- Orthoptic exercises
- Botulinum toxin: Applied on muscles with an excess of activity (usually because the muscle that opposes its action has eroded by a paralysis). In these cases often botulinum toxin can stabilize muscle function and relieve symptoms of shunt. This toxin is a substance that is injected in small doses, temporarily paralyzes the muscles. Injected in extraocular muscles, its effects can last several months and often cause permanent changes in the function, thus helping to restore the ocular parallelism using a minimally invasive technique.
- Surgery on the extraocular muscles: surgery on muscles is the most common way to treat a squint. Technically, a squint occurs when some of the muscles surrounding the eye are too weak or too strong. Surgery acts weakening, reinforcing or selectively transposing certain muscles, in order to restore the balance of the binocular
Therefore, surgery can:
- Improve ocular parallelism
- Reduce or eliminate the double vision.
- Improve or restore the combined use of both eyes, referred to as “binocular vision”.
- Reduce eyestrain.
- Expand peripheral vision and binocular visual field.
- Improve the appearance and way of facilitating social relationships and professional opportunities.
Strabismus surgery is usually performed on an outpatient basis using general or local anesthesia according to each case. Postoperative discomfort are usually mild or moderate, and may be relieved with simple painkillers. The conjunctival congestion (which is frequent and normal) reminiscent of a conjunctivitis common and can persist a few weeks. Normally the patient returns is activities common in a few days, even if it is variable according to the degree of complexity of the case. It is important to bear in mind that in a significant percentage of cases, the treatment of strabismus may require more than one surgical procedure to obtain the desired results.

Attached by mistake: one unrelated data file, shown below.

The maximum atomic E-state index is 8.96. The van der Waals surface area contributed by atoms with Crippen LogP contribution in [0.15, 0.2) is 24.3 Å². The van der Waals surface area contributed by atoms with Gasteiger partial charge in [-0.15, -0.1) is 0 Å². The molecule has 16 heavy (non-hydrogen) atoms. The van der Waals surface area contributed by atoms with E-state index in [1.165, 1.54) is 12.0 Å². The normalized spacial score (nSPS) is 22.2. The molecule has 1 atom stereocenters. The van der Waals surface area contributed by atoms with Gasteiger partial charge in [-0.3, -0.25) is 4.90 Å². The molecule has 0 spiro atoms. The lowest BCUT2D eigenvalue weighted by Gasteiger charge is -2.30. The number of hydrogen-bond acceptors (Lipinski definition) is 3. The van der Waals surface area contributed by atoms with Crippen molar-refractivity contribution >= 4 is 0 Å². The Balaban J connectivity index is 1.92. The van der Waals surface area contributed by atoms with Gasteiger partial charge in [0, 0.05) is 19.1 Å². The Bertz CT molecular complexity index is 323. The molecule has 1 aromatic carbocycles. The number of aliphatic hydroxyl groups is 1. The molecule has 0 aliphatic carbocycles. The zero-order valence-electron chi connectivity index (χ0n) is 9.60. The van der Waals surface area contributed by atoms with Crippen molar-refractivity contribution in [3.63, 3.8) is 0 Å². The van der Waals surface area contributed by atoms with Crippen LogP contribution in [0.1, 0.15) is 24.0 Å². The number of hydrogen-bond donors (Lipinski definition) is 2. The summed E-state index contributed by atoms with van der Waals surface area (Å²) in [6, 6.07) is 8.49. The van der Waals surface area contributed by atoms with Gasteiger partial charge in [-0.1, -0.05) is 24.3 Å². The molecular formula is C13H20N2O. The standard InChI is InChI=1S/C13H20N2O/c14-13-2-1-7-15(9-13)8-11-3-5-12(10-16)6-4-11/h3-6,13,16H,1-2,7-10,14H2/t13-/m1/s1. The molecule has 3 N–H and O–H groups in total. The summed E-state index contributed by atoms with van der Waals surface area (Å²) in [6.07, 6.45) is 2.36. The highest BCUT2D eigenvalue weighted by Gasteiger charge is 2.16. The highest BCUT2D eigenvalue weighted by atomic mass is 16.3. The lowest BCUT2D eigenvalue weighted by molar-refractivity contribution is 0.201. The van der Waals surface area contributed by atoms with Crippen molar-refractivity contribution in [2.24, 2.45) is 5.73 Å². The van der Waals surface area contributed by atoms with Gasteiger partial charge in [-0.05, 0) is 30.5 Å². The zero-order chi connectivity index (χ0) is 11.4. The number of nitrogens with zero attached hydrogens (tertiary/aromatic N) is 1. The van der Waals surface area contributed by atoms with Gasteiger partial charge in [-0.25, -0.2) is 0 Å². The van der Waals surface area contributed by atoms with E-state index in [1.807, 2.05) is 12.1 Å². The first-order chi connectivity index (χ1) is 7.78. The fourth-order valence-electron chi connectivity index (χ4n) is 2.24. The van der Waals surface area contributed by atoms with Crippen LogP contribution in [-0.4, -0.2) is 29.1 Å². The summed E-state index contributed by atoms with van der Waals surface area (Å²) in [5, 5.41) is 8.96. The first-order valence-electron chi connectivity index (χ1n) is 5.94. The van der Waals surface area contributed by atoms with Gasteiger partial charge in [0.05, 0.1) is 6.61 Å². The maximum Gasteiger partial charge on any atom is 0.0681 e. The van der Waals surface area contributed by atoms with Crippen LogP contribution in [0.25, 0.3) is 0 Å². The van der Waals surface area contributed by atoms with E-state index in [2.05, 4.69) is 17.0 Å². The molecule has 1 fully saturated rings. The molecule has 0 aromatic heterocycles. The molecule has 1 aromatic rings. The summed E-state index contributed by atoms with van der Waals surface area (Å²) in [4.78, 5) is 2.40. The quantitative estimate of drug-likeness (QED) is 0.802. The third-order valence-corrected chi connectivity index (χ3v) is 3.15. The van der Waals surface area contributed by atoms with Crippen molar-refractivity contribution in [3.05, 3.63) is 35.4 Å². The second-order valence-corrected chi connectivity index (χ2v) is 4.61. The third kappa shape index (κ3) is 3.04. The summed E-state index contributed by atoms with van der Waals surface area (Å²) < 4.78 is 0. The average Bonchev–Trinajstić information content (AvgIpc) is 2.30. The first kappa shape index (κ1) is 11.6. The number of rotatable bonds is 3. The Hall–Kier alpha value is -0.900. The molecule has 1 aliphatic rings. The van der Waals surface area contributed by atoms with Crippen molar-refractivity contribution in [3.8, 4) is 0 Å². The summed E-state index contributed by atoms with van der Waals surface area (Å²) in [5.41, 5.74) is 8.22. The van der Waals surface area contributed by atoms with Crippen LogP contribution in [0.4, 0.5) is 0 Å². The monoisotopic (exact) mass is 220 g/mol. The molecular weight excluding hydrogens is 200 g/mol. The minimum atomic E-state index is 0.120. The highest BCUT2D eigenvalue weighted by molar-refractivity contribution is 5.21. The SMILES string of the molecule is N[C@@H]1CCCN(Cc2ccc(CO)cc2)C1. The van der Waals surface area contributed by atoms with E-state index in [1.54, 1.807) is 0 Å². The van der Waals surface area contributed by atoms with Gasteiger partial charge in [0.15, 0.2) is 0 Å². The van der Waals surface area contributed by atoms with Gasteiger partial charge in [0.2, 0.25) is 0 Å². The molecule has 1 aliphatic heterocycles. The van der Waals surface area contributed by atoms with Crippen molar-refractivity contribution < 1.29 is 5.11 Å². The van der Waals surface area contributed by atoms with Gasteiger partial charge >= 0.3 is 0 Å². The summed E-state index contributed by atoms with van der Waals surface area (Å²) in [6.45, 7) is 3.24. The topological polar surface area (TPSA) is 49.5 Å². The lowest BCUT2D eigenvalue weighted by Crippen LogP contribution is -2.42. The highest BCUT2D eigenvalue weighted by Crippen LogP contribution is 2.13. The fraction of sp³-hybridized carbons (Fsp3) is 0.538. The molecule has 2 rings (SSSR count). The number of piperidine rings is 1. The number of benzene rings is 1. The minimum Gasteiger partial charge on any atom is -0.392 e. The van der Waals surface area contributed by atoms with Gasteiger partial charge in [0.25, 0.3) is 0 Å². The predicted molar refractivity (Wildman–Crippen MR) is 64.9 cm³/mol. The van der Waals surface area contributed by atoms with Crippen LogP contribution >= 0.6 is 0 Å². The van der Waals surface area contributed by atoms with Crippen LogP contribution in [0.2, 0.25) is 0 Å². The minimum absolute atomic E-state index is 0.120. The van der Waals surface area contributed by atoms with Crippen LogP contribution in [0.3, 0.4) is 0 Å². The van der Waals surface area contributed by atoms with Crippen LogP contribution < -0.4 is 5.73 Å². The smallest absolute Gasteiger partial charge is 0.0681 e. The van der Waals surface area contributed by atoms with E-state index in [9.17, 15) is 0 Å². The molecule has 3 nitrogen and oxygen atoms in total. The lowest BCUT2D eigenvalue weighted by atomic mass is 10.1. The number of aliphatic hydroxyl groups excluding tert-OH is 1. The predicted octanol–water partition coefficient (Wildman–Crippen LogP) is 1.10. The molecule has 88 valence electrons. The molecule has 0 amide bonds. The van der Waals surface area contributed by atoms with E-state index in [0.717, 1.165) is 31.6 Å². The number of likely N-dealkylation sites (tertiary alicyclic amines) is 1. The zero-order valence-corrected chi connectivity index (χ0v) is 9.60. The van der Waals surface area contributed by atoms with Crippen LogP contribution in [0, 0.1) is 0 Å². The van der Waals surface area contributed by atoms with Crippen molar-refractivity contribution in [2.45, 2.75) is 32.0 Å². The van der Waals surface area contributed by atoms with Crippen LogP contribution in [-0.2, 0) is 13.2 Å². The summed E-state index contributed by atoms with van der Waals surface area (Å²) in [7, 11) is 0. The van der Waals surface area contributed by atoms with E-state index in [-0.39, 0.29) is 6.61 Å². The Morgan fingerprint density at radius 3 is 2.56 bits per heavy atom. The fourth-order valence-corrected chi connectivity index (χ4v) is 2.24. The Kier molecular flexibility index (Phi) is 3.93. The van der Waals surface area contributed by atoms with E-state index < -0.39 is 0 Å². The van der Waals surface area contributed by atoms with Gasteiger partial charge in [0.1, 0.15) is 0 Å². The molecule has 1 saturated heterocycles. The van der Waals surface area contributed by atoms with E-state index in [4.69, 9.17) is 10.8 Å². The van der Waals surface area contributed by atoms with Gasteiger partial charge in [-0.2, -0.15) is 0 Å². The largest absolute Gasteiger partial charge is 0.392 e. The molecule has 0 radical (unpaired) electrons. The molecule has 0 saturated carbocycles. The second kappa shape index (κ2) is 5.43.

An adult must not necessarily live with discomfort and problems caused by the presence of an ocular deviation.
There are multiple medical and surgical therapeutic tools that can greatly help to solve this problem.
What is "adjustable" surgery?
In certain circumstances, and in order to obtain a more precise alignment of the eyes, a type of surgery that allows you to refine more accurately the position of the eyes, in the subsequent days the main surgery can be done. The procedure, therefore, occurs in two times.
In the first part (in the operating room) muscles are reset as in classical surgery, but with a kind of special stitches that can adjust and modify the position of the eyes, usually within 24 hours. (in consultation) by placing just a few anesthetic drops.
However, this technique is not applicable to all the cases, nor in any patient, but only if you give very specific conditions.
The loss of vision associated with strabismus surgery, is extremely rare. However, as in any surgery, there are certain risks:
These complications may include:
- Adverse reactions to anesthetics.
- Decreased vision
- Persistence of the double vision.
- Improper alignment of the eyes.